1. A state of nature; conformity to nature.
  2. The doctrine that denies a supernatural agency in the miracles and revelations recorded in religious texts and in spiritual influences.
  3. (philosophy) Any system of philosophy which refers the phenomena of nature as a blind force or forces acting necessarily or according to fixed laws, excluding origination or direction by a will.
  4. (philosophy) A doctrine which denies a strong separation between scientific and philosophic methodologies and/or topics
  5. (arts) A movement in theatre, film, and literature that seeks to replicate a believable everyday reality, as opposed to such movements as romanticism or surrealism, in which subjects may receive highly symbolic or idealistic treatment.
  6. (nonstandard) naturism, nudism, social nudity.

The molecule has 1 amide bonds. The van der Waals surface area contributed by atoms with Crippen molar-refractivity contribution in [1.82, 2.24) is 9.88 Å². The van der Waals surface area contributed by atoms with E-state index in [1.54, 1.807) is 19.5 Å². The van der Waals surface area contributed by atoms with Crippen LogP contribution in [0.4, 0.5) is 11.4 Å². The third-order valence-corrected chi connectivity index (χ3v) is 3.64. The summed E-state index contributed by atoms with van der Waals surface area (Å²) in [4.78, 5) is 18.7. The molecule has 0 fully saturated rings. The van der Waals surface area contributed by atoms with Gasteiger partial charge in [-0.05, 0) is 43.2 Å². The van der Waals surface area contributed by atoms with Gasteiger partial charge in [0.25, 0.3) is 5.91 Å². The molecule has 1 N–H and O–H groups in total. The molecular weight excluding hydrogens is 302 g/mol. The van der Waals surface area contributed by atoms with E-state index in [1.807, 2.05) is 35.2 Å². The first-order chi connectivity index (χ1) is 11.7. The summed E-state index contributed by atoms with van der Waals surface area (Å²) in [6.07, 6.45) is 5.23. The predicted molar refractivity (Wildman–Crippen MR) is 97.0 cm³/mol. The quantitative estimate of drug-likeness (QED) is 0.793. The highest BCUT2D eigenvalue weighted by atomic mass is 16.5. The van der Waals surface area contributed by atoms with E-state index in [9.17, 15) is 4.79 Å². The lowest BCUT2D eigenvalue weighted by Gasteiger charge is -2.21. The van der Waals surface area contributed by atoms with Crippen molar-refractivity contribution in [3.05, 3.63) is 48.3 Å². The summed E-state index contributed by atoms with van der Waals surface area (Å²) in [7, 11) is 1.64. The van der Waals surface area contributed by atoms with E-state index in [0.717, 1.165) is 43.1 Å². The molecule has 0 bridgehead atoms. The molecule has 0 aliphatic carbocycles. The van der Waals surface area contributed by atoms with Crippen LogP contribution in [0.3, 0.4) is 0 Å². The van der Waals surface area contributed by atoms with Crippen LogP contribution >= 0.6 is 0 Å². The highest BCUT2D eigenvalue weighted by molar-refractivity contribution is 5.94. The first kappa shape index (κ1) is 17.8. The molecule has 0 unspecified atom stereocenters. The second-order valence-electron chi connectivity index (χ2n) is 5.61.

• 2002, Ishvara, Oneness in Living: Kundalini Yoga, the Spiritual Path, and the Intentional Community, p. 133:
      In most of the world nudity is prohibited. Where it is not, such as where "Nudism" and "Naturalism" prevails, it is usually the main thing going on.
    • 3 December 2002, Corey Michaels, "Area 51 Shocker" in Weekly World News:
      "In the early 1950s, naturalism was seriously studied by the U.S. military, the concept being that exercising in the nude, as the ancient Greek generals did, was good for both the body and the mind," Seacrest reveals.
    • 2013, Yunxiang Gao, Sporting Gender: Women Athletes and Celebrity-Making during China's National Crisis, 1931–45:
      Besides progressive trends from the West, defenders of naturalism also called attention to "primitive" minorities who, like innocent children, were construed as effortless practitioners of naturalism with physical strength and beauty.

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